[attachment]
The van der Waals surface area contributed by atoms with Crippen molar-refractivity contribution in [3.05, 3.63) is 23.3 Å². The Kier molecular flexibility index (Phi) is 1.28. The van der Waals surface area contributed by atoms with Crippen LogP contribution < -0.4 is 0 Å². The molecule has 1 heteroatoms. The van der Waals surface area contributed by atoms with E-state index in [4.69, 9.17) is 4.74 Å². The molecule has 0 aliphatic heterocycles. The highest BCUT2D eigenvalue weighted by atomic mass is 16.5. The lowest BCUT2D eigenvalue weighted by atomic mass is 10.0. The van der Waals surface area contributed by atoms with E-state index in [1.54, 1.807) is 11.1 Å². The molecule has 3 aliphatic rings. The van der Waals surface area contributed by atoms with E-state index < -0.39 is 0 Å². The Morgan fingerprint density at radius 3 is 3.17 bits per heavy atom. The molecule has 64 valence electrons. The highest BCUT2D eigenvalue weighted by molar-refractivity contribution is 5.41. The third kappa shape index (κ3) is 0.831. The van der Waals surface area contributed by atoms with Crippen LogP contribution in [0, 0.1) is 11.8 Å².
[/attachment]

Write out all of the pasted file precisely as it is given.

The van der Waals surface area contributed by atoms with Crippen molar-refractivity contribution in [3.05, 3.63) is 23.3 Å². The Kier molecular flexibility index (Phi) is 1.28. The van der Waals surface area contributed by atoms with Crippen LogP contribution < -0.4 is 0 Å². The molecule has 1 heteroatoms. The van der Waals surface area contributed by atoms with E-state index in [4.69, 9.17) is 4.74 Å². The molecule has 0 aliphatic heterocycles. The highest BCUT2D eigenvalue weighted by atomic mass is 16.5. The lowest BCUT2D eigenvalue weighted by atomic mass is 10.0. The van der Waals surface area contributed by atoms with E-state index in [1.54, 1.807) is 11.1 Å². The molecule has 3 aliphatic rings. The van der Waals surface area contributed by atoms with E-state index < -0.39 is 0 Å². The Morgan fingerprint density at radius 3 is 3.17 bits per heavy atom. The molecule has 64 valence electrons. The highest BCUT2D eigenvalue weighted by molar-refractivity contribution is 5.41. The third kappa shape index (κ3) is 0.831. The van der Waals surface area contributed by atoms with Crippen LogP contribution in [0, 0.1) is 11.8 Å².